I learned several things when I read the “Principles of Effective Writing” section. There were five specific ideas I grasped almost immediately.
1. The shorter the better. The words and sentences used in an article should be less complex. The book said that a sentence should have no more than 20 words in it.
2. One paragraph, one idea. Each paragraph should only contain one idea. This makes it easier for the reader to stay interested in the article.
3. Lead paragraphs contain answers. In the first two paragraphs of the article, the questions who, what, when, where and why should be answered. The first of those questions you answer is the one that is most important to the article.
4. Don’t elaborate. Say what you want to say and conclude. More often than not, people want the news and they want it right then. Readers don’t want to have to read into anything more than they have to.
5. Back up opinions. If the writer has an opinion about something, make sure there is a statistic or quote that backs it up. Without a credible statistic or quote, the opinion won’t matter.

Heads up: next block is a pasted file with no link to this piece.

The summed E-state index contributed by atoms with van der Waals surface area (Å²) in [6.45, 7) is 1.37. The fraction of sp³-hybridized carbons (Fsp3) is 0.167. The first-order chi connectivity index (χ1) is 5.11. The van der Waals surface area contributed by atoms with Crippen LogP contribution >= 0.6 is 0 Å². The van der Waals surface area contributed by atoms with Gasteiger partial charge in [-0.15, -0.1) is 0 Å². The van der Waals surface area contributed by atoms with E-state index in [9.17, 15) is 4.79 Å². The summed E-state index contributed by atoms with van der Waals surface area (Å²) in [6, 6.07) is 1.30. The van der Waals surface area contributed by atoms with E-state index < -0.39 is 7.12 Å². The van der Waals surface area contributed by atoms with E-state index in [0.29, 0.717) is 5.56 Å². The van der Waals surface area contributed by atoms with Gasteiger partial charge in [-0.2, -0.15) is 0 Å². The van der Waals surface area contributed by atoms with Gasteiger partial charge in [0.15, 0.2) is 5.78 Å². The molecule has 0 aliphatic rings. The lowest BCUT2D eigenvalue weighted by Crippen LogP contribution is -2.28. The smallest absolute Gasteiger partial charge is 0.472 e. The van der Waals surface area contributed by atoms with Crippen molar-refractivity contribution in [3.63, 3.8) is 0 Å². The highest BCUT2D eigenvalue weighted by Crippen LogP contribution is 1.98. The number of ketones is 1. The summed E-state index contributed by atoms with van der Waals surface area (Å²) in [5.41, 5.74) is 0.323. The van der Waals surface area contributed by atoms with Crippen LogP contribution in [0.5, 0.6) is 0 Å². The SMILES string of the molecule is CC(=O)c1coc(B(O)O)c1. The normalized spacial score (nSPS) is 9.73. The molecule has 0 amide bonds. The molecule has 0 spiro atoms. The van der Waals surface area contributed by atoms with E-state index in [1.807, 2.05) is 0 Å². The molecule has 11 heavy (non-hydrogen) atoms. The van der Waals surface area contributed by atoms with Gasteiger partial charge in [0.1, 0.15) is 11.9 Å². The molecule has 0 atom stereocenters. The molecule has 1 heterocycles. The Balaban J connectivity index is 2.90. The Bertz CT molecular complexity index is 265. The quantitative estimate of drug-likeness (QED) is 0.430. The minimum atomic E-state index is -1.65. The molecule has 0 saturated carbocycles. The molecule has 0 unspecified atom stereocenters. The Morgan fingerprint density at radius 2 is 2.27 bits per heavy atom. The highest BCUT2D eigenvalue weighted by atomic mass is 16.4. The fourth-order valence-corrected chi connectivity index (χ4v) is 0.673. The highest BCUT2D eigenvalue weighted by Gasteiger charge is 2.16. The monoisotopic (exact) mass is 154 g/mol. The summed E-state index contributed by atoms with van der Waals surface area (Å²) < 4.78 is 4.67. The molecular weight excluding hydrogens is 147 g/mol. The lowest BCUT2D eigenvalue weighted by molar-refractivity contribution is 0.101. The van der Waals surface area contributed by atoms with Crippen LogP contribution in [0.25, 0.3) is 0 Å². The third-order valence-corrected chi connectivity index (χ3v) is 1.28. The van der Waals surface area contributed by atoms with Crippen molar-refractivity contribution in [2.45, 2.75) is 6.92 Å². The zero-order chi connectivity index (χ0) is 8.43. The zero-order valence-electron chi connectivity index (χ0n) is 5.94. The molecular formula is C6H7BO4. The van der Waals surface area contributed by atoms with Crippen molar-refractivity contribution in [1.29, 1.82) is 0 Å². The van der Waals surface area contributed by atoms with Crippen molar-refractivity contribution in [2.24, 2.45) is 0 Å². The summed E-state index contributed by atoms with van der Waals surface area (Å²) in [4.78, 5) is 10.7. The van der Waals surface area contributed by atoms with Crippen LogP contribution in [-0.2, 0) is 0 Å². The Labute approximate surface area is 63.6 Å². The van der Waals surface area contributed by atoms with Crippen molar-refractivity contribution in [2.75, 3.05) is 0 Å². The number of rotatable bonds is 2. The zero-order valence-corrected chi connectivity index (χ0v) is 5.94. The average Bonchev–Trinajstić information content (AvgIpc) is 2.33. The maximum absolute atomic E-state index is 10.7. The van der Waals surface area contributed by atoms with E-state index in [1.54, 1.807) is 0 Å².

Twitter helps people write better blogs and better articles. Since Twitter only allows 140 characters per tweet, the person tweeting needs to write concisely, coherently, concretely and clearly in order for their point to be complete. After practicing in Twitter, the blogs seem to become easier to write.
Not only does Twitter help when writing blogs, but it also helps when writing articles. It helps the writer get the point out quickly and precisely. In the article “Better Tweeting Equals Better Writing, And It All Starts With A K.I.S.S.,” Cori, the author, gives a great example of how Twitter is helpful.
Any writer worth their salt should know how to write (1) concisely, (2) coherently, (3) concretely and (4) clearly—and this is exactly the type of writing that Twitter forces you to do. Well… forces most of us to do at any rate.